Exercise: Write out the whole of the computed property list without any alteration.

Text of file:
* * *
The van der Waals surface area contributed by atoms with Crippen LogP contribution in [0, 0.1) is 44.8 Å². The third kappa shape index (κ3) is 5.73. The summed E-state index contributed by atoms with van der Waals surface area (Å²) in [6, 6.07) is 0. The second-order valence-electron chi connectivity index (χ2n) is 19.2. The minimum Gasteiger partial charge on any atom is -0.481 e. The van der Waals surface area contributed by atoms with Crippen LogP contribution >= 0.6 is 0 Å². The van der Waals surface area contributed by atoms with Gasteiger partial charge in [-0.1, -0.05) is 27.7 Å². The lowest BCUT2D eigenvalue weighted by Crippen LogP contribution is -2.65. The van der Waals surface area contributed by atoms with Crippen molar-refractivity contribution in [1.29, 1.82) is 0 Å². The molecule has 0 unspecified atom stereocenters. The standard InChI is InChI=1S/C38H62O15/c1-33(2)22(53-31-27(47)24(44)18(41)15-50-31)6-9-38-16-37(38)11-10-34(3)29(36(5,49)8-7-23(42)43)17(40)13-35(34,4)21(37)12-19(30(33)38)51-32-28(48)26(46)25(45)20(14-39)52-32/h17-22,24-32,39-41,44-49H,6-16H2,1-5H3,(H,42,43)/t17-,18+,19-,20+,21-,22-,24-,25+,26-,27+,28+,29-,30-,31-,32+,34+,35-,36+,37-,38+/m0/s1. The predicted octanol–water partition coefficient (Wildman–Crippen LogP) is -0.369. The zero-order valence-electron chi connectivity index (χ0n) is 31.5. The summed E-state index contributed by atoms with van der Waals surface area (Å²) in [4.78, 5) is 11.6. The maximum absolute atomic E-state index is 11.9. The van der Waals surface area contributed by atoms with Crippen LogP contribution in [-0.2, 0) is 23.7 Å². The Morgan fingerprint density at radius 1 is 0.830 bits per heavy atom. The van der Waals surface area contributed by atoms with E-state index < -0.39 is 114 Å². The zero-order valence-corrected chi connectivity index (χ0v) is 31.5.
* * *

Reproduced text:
The van der Waals surface area contributed by atoms with Crippen LogP contribution in [0, 0.1) is 44.8 Å². The third kappa shape index (κ3) is 5.73. The summed E-state index contributed by atoms with van der Waals surface area (Å²) in [6, 6.07) is 0. The second-order valence-electron chi connectivity index (χ2n) is 19.2. The minimum Gasteiger partial charge on any atom is -0.481 e. The van der Waals surface area contributed by atoms with Crippen LogP contribution >= 0.6 is 0 Å². The van der Waals surface area contributed by atoms with Gasteiger partial charge in [-0.1, -0.05) is 27.7 Å². The lowest BCUT2D eigenvalue weighted by Crippen LogP contribution is -2.65. The van der Waals surface area contributed by atoms with Crippen molar-refractivity contribution in [1.29, 1.82) is 0 Å². The molecule has 0 unspecified atom stereocenters. The standard InChI is InChI=1S/C38H62O15/c1-33(2)22(53-31-27(47)24(44)18(41)15-50-31)6-9-38-16-37(38)11-10-34(3)29(36(5,49)8-7-23(42)43)17(40)13-35(34,4)21(37)12-19(30(33)38)51-32-28(48)26(46)25(45)20(14-39)52-32/h17-22,24-32,39-41,44-49H,6-16H2,1-5H3,(H,42,43)/t17-,18+,19-,20+,21-,22-,24-,25+,26-,27+,28+,29-,30-,31-,32+,34+,35-,36+,37-,38+/m0/s1. The predicted octanol–water partition coefficient (Wildman–Crippen LogP) is -0.369. The zero-order valence-electron chi connectivity index (χ0n) is 31.5. The summed E-state index contributed by atoms with van der Waals surface area (Å²) in [4.78, 5) is 11.6. The maximum absolute atomic E-state index is 11.9. The van der Waals surface area contributed by atoms with Crippen LogP contribution in [-0.2, 0) is 23.7 Å². The Morgan fingerprint density at radius 1 is 0.830 bits per heavy atom. The van der Waals surface area contributed by atoms with E-state index < -0.39 is 114 Å². The zero-order valence-corrected chi connectivity index (χ0v) is 31.5.